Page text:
Vincent Audio SA-32 Preamplifier and SP-332 Power Amplifier Evaluation

David Price tries a high quality combination of hybrid preamplifier and power amplifier …

Vincent Audio

SA-32 preamplifier / SP-332 power amplifier

£ 895 / £ 1,735 RRP

Hi-Fi returns to its roots as a hobbyist. As early as the 1950s, enthusiasts were forced to adapt commercially available products to their special requirements. For example, people would build their own speaker boxes or turntable bases. Things went mainstream in the 1970s, with thousands of similar products, mostly offered by Japanese consumer electronics giants. However, since the new millennium, far more niche products have been launched – such as valve phono stages, loudspeakers with ribbon tweeters, planar magnetic headphones, DACs with custom silicon instead of off-the-shelf chips, and so on.

Vincent, a company whose trading inventory is hybrid tube / transistor amplifiers, is responsible for this brave new hi-fi world. It makes conventional looking two-channel hi-fi separates like they did in the seventies, but the use of tubes gives them an interesting twist. The SA-32 stereo preamplifier is a case in point. It offers the wide variety of inputs you would expect from a modern product in an attractive looking case with stylistic shades from Copland from the late eighties. Inside, however, there are four 6N16 tubes that are right in front of the exit.

Vincent Audio’s Christian Fröhling says that “Tubes are used to give our amplifiers a warmer, more natural sound, making them more pleasant to hear.” The company’s hybrid products come with “basic types” [of tube] sourced from the Far East, ”he adds, saying that people are free to experiment with more expensive variants. “The great thing is that even the standard versions should last over five thousand hours – and if one fails, the owner can simply open the amplifier and replace the worn valve with another of the same type.”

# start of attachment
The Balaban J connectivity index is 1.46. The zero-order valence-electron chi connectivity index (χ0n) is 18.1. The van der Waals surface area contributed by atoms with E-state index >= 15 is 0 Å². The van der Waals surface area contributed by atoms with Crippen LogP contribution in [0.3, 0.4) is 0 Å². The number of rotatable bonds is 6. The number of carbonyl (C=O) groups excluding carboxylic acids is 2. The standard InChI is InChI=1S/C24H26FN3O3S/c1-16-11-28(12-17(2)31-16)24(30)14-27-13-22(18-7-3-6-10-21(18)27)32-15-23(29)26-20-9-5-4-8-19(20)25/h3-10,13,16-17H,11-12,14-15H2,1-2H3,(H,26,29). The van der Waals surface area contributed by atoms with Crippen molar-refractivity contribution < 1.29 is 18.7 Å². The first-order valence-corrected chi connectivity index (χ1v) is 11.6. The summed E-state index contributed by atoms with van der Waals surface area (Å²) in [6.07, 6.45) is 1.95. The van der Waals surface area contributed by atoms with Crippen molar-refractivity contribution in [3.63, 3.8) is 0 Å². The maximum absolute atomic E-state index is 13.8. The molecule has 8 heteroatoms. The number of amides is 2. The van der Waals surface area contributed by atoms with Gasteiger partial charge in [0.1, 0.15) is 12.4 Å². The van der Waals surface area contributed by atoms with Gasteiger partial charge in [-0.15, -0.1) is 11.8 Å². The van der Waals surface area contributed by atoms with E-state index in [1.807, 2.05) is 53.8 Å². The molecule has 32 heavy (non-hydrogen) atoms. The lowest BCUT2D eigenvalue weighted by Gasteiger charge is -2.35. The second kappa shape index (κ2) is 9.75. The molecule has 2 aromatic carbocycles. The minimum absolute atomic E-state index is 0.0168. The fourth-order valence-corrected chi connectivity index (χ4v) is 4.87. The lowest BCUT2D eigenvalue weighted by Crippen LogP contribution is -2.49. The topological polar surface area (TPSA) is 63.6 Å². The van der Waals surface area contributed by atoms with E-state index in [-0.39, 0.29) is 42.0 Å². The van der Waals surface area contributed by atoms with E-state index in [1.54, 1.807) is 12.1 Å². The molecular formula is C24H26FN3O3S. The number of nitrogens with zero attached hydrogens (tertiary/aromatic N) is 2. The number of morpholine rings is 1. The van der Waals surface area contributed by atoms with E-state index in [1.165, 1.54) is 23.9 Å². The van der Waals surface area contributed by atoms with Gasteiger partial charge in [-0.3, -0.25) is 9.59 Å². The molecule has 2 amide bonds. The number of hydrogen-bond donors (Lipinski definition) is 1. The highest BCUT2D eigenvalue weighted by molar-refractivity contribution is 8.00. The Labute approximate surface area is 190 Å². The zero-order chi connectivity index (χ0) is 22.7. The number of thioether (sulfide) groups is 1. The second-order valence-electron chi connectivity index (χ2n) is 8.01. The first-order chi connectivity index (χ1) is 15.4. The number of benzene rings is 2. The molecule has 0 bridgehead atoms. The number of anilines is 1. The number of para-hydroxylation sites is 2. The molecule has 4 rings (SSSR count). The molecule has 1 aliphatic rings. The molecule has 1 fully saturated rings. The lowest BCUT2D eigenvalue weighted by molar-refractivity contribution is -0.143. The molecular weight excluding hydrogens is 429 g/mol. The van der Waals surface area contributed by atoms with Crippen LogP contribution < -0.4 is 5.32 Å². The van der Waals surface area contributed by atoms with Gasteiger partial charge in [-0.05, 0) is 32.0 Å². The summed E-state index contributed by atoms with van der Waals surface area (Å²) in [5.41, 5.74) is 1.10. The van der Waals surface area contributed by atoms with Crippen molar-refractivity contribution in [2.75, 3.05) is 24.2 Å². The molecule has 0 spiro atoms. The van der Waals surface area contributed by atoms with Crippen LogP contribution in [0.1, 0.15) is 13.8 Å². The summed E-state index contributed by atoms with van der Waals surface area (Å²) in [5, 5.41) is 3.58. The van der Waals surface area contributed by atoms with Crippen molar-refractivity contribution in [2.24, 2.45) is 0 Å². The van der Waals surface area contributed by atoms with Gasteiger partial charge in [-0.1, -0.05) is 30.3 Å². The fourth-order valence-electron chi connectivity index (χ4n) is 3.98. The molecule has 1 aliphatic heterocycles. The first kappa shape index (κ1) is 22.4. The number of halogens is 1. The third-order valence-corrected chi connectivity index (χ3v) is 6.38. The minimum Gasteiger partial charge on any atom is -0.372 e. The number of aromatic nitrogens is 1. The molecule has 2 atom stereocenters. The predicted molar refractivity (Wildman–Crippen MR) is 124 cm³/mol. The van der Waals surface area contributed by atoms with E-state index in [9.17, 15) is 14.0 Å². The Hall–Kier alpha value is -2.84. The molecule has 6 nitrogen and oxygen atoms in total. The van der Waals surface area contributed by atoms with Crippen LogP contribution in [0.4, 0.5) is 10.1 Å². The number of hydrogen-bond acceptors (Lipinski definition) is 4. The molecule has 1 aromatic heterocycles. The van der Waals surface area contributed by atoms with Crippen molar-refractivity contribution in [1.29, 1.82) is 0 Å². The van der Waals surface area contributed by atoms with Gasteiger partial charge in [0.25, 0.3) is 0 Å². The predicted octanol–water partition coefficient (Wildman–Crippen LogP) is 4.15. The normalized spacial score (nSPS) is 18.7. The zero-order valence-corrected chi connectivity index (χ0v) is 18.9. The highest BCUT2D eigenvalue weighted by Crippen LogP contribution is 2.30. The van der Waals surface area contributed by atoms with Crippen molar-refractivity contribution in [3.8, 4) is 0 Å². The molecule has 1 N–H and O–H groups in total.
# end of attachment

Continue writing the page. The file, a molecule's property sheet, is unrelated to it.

Despite claiming a warm sound, the manufacturer cites a very flat frequency response curve for this preamp. 20 Hz to 20 kHz, ± 0.5 dB, with a low THD of less than 0.1% (1 kHz, 1 W) and a signal-to-noise ratio of better than 90 dB. It outputs a standard 2V output and should therefore work with almost any power amplifier via its RCA or XLR outputs. It is a very pleasant small unit to work with and, at 430 x 77 x 360 mm, pleasantly compact. It weighs 6.2 kg and is available in either silver or black. In truth, this preamp looks a bit more premium than it feels – it doesn’t have the silkiness of products from mainstream Japanese manufacturers like Marantz – but its value for money can’t be denied.

The SP-332 mating power amplifier is a conventional solid state design with a tube input section. one 6N15 and two 6N16. It’s not a void in the stakes of power; The company says it’s good for 150W RMS per side at 8 ohms and 250W at 4. This means it shouldn’t interfere with a speaker that you can buy today. For this purpose, two VU meters are equipped with a user-selectable colored backlight. Vincent calls this “timeless design” but I would differentiate myself – it’s a gimmick and more about the attractiveness of the showroom (for some people) than anything else. Still everyone for himself!

Should you ever have doubts about the SP-332, all you have to do is pick it up. It weighs a seriously heavy 21 kg, more than you would expect from its large dimensions of 430 x 165 x 430 mm. It’s a really meaty thing, especially when you consider that it sells for about the same amount of money as many UK built-in amps, which are significantly smaller, lighter and less powerful. It has two unbalanced RCA inputs, two balanced XLRs and 3.5 mm for power control. The outputs consist of two stereo pairs of speaker tie posts and a 3.5mm power connector. Again, this Vincent doesn’t have the nice finish and cool design of some power amplifiers on the market, but just look at the price …


The essence of this Vincent combination is refined musicality. It goes about its music business in a subtle yet involved way that is really very charming on its own. The brand has gained a cult following among audiophiles with financial difficulties. When you hear the SA-32 / SP-332 you can see or even hear why. Sonically it’s pretty smooth and even, with just a touch of silk on top and warmth on the bottom. In the middle band, things aren’t too noticeable, but there is still a good level of detail. It conjures up a beautifully spacious soundstage and has a good power reserve, which is combined with a decent dynamic headroom. The overall feel is of affordable pre-power that does a lot of things really pretty well.